“Through senseless craving for prominence they stimulate the masses”, wrote the Greek historian Polybius 2100 years ago.

There were always tyrants and autocrats like Ivan the Terrible and Louis the XIV. But in the past 100 years – roughly since the Russian Revolution – we have seen a different kind of ruler; the populist who bases his tyranny on the support of the people. Like in ancient Rome and Greece, the dictators, despots and demagogues of the past century have sought, and sometimes acquired, unlimited powers in the name of the people. What we are witnessing now is return of the despots and demagogues who appeal directly to the people. Though this time they are not appealing to the masses in the Athenian Agora or the Roman Forum, but through social media and other mechanisms of the electronic age.

Dr Matt Qvortrup

Dr Matt Qvortrup is an internationally recognized political scientist with a strong presence in the world of practice – in politics, diplomacy and in the media. Described by the BBC as ‘the world’s leading expert on referendums”, he has specialized in Comparative Politics.

Matt earned his doctorate in politics from Brasenose College, Oxford University, and holds a qualification as a lawyer from the University of Law, London. Having received Oxford University Press Law Prize 2012 for his research on referendums, he was awarded the BJPIR Prize by the Political Studies Association in 2013. He is Joint Editor of European Political Science Review and has published more than 50 academic articles in, among others, Journal of DemocracyEuropean Journal of Political Research and Political Studies and he has written more than a dozen books on various aspects of comparative, British and European politics.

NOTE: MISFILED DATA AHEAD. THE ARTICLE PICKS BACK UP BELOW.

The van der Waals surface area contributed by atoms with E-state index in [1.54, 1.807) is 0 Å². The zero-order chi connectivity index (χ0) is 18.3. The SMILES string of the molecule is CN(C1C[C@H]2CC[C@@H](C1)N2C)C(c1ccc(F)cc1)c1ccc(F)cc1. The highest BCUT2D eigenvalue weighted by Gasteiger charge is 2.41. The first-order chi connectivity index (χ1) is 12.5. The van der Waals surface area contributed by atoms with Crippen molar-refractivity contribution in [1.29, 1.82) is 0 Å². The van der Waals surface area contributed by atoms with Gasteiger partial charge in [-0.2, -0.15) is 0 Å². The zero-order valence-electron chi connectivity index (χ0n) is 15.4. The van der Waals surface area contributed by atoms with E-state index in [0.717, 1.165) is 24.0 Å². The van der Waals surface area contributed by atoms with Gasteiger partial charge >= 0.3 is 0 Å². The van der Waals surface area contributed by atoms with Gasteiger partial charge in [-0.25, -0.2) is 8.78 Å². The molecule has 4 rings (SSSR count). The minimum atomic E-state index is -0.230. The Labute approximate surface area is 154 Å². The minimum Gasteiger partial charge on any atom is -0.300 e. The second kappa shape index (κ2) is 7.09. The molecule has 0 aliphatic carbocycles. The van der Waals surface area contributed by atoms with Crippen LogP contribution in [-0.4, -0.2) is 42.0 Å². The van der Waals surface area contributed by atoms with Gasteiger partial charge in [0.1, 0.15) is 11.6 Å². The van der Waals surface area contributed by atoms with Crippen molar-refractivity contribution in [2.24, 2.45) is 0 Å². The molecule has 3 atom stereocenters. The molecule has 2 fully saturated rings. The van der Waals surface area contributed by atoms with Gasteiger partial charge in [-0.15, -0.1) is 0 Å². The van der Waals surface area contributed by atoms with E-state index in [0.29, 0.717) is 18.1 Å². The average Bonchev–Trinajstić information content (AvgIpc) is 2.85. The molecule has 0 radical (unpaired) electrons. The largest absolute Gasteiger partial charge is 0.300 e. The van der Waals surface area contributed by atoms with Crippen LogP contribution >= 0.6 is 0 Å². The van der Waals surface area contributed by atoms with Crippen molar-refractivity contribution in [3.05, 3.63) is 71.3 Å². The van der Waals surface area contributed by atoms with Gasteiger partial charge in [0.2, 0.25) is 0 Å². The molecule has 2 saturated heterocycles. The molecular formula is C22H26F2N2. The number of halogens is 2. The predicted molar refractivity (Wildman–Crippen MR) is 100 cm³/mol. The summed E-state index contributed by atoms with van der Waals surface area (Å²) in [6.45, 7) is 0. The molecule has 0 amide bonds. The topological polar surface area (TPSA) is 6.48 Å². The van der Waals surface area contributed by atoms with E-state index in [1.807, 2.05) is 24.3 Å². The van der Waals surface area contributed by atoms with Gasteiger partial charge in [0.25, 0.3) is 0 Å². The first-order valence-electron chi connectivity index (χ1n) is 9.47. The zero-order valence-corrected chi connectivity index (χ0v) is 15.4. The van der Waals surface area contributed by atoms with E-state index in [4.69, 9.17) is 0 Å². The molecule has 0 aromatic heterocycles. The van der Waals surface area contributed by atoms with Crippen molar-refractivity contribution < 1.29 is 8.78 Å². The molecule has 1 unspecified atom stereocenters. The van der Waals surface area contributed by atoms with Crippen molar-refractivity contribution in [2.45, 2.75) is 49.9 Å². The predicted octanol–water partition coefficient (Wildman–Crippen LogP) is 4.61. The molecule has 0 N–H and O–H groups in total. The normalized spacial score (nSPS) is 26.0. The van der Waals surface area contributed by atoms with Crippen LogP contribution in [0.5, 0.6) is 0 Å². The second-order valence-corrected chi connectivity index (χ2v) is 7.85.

In addition to his academic work, Professor Qvortrup writes op-eds for The GuardianNewsweekEl PaisThe TimesForeign Policy, and the LA Times. He is the author of the acclaimed biography Angela Merkel: Europe’s Most Influential Leader (Duckworth - Overlook 2016), which has been translated into Chinese, Russian and Korean. 
Matt also writes film reviews for Philosophy Now.

Professor James Walston

Over the course of a quarter century Professor Walston was not only a founding father of The American University of Rome, but its most distinguished, gracious and charismatic public champion. He was a beloved professor who provided his students with fascinating classes and real-world experiences, always combined with a habitually gentle wisdom.

Professor Walston studied at Cambridge University and later at La Sapienza. He taught in many American programs in Italy before becoming the chair of AUR’s Department of International Relations. Over his long career he specialized in contemporary Italian politics and conflict resolution and also established AUR’s Center for Research on Racism in Italy. His blog, publications and media coverage illuminated the otherwise complicated arena of Italian politics becoming a reference for those who needed to make sense of the present and future position of the country in an international context (e.g. embassies, politicians, journalists).


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